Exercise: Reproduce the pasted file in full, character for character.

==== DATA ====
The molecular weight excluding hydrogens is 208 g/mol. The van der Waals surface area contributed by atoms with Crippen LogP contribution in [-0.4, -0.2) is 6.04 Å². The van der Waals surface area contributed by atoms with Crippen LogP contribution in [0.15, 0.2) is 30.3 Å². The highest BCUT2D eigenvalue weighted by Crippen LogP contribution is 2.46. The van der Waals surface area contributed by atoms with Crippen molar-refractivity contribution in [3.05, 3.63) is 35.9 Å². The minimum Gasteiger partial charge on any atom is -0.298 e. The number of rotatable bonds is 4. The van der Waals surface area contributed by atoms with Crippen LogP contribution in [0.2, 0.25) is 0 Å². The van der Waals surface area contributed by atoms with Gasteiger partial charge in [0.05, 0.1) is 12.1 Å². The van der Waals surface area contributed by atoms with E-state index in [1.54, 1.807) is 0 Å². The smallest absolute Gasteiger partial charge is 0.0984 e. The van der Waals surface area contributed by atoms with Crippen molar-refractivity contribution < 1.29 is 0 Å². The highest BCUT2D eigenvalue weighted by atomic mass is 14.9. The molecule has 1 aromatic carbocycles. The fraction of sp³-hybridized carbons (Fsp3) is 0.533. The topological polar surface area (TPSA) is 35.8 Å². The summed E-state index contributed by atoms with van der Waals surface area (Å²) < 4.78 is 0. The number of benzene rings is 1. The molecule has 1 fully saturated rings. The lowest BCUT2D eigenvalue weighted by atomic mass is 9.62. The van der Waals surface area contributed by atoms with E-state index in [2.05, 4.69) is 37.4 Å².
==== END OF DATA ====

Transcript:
The molecular weight excluding hydrogens is 208 g/mol. The van der Waals surface area contributed by atoms with Crippen LogP contribution in [-0.4, -0.2) is 6.04 Å². The van der Waals surface area contributed by atoms with Crippen LogP contribution in [0.15, 0.2) is 30.3 Å². The highest BCUT2D eigenvalue weighted by Crippen LogP contribution is 2.46. The van der Waals surface area contributed by atoms with Crippen molar-refractivity contribution in [3.05, 3.63) is 35.9 Å². The minimum Gasteiger partial charge on any atom is -0.298 e. The number of rotatable bonds is 4. The van der Waals surface area contributed by atoms with Crippen LogP contribution in [0.2, 0.25) is 0 Å². The van der Waals surface area contributed by atoms with Gasteiger partial charge in [0.05, 0.1) is 12.1 Å². The van der Waals surface area contributed by atoms with E-state index in [1.54, 1.807) is 0 Å². The smallest absolute Gasteiger partial charge is 0.0984 e. The van der Waals surface area contributed by atoms with Crippen molar-refractivity contribution < 1.29 is 0 Å². The highest BCUT2D eigenvalue weighted by atomic mass is 14.9. The molecule has 1 aromatic carbocycles. The fraction of sp³-hybridized carbons (Fsp3) is 0.533. The topological polar surface area (TPSA) is 35.8 Å². The summed E-state index contributed by atoms with van der Waals surface area (Å²) < 4.78 is 0. The number of benzene rings is 1. The molecule has 1 fully saturated rings. The lowest BCUT2D eigenvalue weighted by atomic mass is 9.62. The van der Waals surface area contributed by atoms with E-state index in [2.05, 4.69) is 37.4 Å².